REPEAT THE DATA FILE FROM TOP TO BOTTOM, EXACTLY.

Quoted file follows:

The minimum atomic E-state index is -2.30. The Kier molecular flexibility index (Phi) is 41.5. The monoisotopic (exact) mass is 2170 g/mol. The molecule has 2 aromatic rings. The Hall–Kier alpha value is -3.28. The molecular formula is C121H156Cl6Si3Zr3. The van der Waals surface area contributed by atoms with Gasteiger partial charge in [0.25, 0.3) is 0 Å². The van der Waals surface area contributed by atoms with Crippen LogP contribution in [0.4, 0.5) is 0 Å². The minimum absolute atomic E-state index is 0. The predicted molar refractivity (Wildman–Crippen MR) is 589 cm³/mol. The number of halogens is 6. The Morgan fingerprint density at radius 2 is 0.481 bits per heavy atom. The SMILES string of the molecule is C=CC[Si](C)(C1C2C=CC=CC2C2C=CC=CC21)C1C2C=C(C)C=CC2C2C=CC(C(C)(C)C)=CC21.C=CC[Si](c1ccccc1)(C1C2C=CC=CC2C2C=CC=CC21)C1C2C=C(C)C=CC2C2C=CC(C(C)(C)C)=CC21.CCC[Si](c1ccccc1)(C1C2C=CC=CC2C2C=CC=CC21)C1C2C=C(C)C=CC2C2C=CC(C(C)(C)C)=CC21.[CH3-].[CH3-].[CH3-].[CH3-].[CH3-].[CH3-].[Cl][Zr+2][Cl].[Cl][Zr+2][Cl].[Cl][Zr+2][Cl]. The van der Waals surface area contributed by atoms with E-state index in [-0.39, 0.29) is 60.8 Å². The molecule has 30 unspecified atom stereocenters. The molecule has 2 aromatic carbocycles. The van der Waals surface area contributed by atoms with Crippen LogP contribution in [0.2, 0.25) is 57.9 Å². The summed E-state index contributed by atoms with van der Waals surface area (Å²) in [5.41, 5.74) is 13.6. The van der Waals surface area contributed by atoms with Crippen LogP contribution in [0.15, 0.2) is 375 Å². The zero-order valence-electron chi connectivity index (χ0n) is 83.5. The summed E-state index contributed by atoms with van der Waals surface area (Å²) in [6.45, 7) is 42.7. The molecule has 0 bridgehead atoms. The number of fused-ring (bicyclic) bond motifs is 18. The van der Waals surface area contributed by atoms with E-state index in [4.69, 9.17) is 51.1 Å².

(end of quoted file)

The minimum atomic E-state index is -2.30. The Kier molecular flexibility index (Phi) is 41.5. The monoisotopic (exact) mass is 2170 g/mol. The molecule has 2 aromatic rings. The Hall–Kier alpha value is -3.28. The molecular formula is C121H156Cl6Si3Zr3. The van der Waals surface area contributed by atoms with Gasteiger partial charge in [0.25, 0.3) is 0 Å². The van der Waals surface area contributed by atoms with Crippen LogP contribution in [0.4, 0.5) is 0 Å². The minimum absolute atomic E-state index is 0. The predicted molar refractivity (Wildman–Crippen MR) is 589 cm³/mol. The number of halogens is 6. The Morgan fingerprint density at radius 2 is 0.481 bits per heavy atom. The SMILES string of the molecule is C=CC[Si](C)(C1C2C=CC=CC2C2C=CC=CC21)C1C2C=C(C)C=CC2C2C=CC(C(C)(C)C)=CC21.C=CC[Si](c1ccccc1)(C1C2C=CC=CC2C2C=CC=CC21)C1C2C=C(C)C=CC2C2C=CC(C(C)(C)C)=CC21.CCC[Si](c1ccccc1)(C1C2C=CC=CC2C2C=CC=CC21)C1C2C=C(C)C=CC2C2C=CC(C(C)(C)C)=CC21.[CH3-].[CH3-].[CH3-].[CH3-].[CH3-].[CH3-].[Cl][Zr+2][Cl].[Cl][Zr+2][Cl].[Cl][Zr+2][Cl]. The van der Waals surface area contributed by atoms with E-state index in [-0.39, 0.29) is 60.8 Å². The molecule has 30 unspecified atom stereocenters. The molecule has 2 aromatic carbocycles. The van der Waals surface area contributed by atoms with Crippen LogP contribution in [0.2, 0.25) is 57.9 Å². The summed E-state index contributed by atoms with van der Waals surface area (Å²) in [5.41, 5.74) is 13.6. The van der Waals surface area contributed by atoms with Crippen LogP contribution in [0.15, 0.2) is 375 Å². The zero-order valence-electron chi connectivity index (χ0n) is 83.5. The summed E-state index contributed by atoms with van der Waals surface area (Å²) in [6.45, 7) is 42.7. The molecule has 0 bridgehead atoms. The number of fused-ring (bicyclic) bond motifs is 18. The van der Waals surface area contributed by atoms with E-state index in [4.69, 9.17) is 51.1 Å².